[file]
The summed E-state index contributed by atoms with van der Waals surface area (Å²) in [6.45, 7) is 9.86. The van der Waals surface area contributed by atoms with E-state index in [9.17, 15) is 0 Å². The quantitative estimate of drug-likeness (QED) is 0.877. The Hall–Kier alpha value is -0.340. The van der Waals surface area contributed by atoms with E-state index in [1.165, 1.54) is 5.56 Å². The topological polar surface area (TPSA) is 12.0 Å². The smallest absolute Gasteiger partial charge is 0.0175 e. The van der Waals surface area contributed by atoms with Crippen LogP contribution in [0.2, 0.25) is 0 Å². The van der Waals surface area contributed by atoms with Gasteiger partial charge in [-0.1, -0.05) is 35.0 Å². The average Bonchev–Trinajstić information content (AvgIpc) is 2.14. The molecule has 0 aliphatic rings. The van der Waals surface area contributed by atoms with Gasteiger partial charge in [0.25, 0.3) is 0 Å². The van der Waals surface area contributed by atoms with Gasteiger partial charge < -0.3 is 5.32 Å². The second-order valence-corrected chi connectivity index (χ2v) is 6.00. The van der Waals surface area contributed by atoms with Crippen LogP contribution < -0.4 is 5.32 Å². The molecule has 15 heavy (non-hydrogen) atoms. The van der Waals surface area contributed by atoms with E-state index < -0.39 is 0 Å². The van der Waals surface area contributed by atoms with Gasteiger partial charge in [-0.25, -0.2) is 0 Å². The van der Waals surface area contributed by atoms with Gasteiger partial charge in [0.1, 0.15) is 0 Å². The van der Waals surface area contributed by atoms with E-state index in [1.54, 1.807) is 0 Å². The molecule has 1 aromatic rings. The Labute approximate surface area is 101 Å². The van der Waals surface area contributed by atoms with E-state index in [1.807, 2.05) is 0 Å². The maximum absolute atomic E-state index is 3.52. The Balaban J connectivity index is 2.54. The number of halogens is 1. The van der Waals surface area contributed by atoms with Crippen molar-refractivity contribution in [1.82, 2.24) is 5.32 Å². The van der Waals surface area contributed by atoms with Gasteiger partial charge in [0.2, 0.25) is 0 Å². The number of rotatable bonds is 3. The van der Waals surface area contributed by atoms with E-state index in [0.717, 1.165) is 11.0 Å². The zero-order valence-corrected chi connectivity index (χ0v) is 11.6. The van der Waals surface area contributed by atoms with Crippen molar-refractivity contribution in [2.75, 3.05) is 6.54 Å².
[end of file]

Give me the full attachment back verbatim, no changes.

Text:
The summed E-state index contributed by atoms with van der Waals surface area (Å²) in [6.45, 7) is 9.86. The van der Waals surface area contributed by atoms with E-state index in [9.17, 15) is 0 Å². The quantitative estimate of drug-likeness (QED) is 0.877. The Hall–Kier alpha value is -0.340. The van der Waals surface area contributed by atoms with E-state index in [1.165, 1.54) is 5.56 Å². The topological polar surface area (TPSA) is 12.0 Å². The smallest absolute Gasteiger partial charge is 0.0175 e. The van der Waals surface area contributed by atoms with Crippen LogP contribution in [0.2, 0.25) is 0 Å². The van der Waals surface area contributed by atoms with Gasteiger partial charge in [-0.1, -0.05) is 35.0 Å². The average Bonchev–Trinajstić information content (AvgIpc) is 2.14. The molecule has 0 aliphatic rings. The van der Waals surface area contributed by atoms with Gasteiger partial charge in [0.25, 0.3) is 0 Å². The van der Waals surface area contributed by atoms with Gasteiger partial charge < -0.3 is 5.32 Å². The second-order valence-corrected chi connectivity index (χ2v) is 6.00. The van der Waals surface area contributed by atoms with Crippen LogP contribution < -0.4 is 5.32 Å². The molecule has 15 heavy (non-hydrogen) atoms. The van der Waals surface area contributed by atoms with E-state index < -0.39 is 0 Å². The van der Waals surface area contributed by atoms with Gasteiger partial charge in [-0.25, -0.2) is 0 Å². The van der Waals surface area contributed by atoms with Gasteiger partial charge in [0.1, 0.15) is 0 Å². The van der Waals surface area contributed by atoms with E-state index in [1.54, 1.807) is 0 Å². The molecule has 1 aromatic rings. The Labute approximate surface area is 101 Å². The van der Waals surface area contributed by atoms with E-state index in [1.807, 2.05) is 0 Å². The maximum absolute atomic E-state index is 3.52. The Balaban J connectivity index is 2.54. The number of halogens is 1. The van der Waals surface area contributed by atoms with Crippen molar-refractivity contribution in [1.82, 2.24) is 5.32 Å². The van der Waals surface area contributed by atoms with Gasteiger partial charge in [0.2, 0.25) is 0 Å². The number of rotatable bonds is 3. The van der Waals surface area contributed by atoms with E-state index in [0.717, 1.165) is 11.0 Å². The zero-order valence-corrected chi connectivity index (χ0v) is 11.6. The van der Waals surface area contributed by atoms with Crippen molar-refractivity contribution in [2.75, 3.05) is 6.54 Å².